The Ever-Evolving Home

You’ve heard it before: our spending habits have changed for good, and in every aspect of our lives. Rather than clutter the closet with five sale-rack shirts that last just one season, we might opt for high-quality classic or two that will last a decade. Likewise, homeowners might hold off on a previously planned move and contemplate a kitchen remodel instead.

We’ve even coined terms for our more conservative mindset: “aging in place” and “universal design.” Replacing the old adage that a homeowner moves every few years, aging in place is all about prepping or choosing a home that allows you to live there for a long time. Universal design has been around for a while, but in the times we’re living in, the concept of making a home universally accessible for all ages and abilities makes even more sense, says Nancy Kaiser, project design manager with TDS Custom Construction and a Universal Design Certified Remodeler. Here’s what homeowners are looking for in every stage of life.

FamilIes On the Move

The Drop Zone It’s the twenty-first-century mudroom, says Brian McKee, president of Midwest Homes and McKee Associated. It’s a specially designed place to drop your backpack, your violin and your soccer gear when you get home without cluttering up the kitchen or family room. The room can be equipped with cubbies, closets, and as a new addition, outlets for kids (or parents) to charge their cell phones, iPods and MP3 players, adds Kaiser.

Home Layout An open floor plan for the main living area is key for family to connect at the start and end of the day, but more importantly
parents can watch over young children while they’re multi-tasking in the kitchen. McKee says families are also looking for master suites on the same floor when the kids are little, but moving to separate floors as they age.

Bathroom Trends We’re used to seeing double vanities in master baths but now they’re popular for kids’ baths, too. Since children
usually share a bathroom it’s important that more than one person at a time be able to use the space, so pocket doors to separate the toilet area from the rest of the bath also facilitate better living. Sinks of varying heights also help younger kids reach the counter, says Kaiser.

Teen Scene

Work Spaces Kaiser says having a centrally located technology station where the family can plug in and hang out together is important. Plus, many parents want to monitor internet use no matter the child’s age. McKee says he’s definitely seeing a resurgence in dedicated desk or work areas in the kitchen or family room.

Hang-out Heaven: A theater room offers family time for favorite TV shows, movies and video games as well as a fun space for both grownups and kids to entertain.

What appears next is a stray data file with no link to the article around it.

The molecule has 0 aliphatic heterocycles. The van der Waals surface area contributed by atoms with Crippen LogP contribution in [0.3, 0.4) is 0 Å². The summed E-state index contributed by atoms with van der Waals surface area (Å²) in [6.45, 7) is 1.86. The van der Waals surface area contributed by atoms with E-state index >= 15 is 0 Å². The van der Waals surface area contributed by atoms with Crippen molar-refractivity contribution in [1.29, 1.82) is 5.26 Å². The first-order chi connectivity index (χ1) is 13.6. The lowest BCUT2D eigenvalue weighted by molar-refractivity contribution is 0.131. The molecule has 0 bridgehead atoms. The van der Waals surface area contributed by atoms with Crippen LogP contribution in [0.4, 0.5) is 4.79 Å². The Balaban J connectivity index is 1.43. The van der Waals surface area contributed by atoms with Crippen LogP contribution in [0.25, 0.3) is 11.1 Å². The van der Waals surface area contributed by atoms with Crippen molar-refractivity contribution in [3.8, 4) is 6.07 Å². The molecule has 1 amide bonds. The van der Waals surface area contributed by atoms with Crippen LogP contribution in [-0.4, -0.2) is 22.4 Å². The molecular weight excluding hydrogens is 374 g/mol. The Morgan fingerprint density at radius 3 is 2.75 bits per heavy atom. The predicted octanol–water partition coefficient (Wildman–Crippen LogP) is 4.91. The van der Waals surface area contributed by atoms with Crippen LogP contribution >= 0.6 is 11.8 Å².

The New Rec Room

Teens can’t get enough privacy. “In new construction homeowners are thinking of a game or social area, typically in the lower level, for kids to congregate rather than being out and about looking for things to do outside the house. The room might be equipped for kids to play Wii or Xbox type of games,” says McKee. Maybe there’s even room left over for good old-fashioned ping pong, darts or pool.

 

 

Safety First It’s hard to admit, but we want to keep track of when teens come and go, too. An alarm system isn’t just for intruders anymore—it’s a way to give parents that added sense of security. Day or night, the system can chime when anyone enters and exits the home.

Empty Nesters and Grandparents

The Not-So-Big Trend “We’re finding that instead of [homes] getting larger like in the ’80s to the 2000s, people are going smaller but using more high-end finishes and detail like columns, wood details, nicer flooring, high-end cabinetry and granite countertops,” says
McKee. “They’re enjoying the wealth they’ve accumulated over the years for the space they’re living in. On average, McKee says homes are now 1,800–2,000 square feet, down from 2,800–3,000 square feet in the past.

Digital Accessories Home automation systems not only monitor your house when you’re away, they assist those with accessibility issues, too. “You can program these for various users so that someone with limited eyesight can have a higher light level than a younger person,” points out Kaiser. And this system really is a boon for snowbirds who are gone for several months: homeowners can monitor security cameras, home temperature and lighting—all by pulling up your home’s dedicated website from thousands of miles away.

Universal Living “When you hear universal design most people think of aging in place but it would apply to somebody who has a disability or just needs more ease of use,” says Kaiser. Small enhancements—like lever doorknobs and faucets, wider hallways, no thresholds in doors, redesigned bathrooms—all can accommodate older folks or people with disabilities. “Even if a homeowner isn’t going to age there, a second buyer might look at that,” notes McKee. “Design accessibility is really in the design forefront.”

Shayna Miller is associate editor of Madison Magazine.

Read more Habitat articles here.

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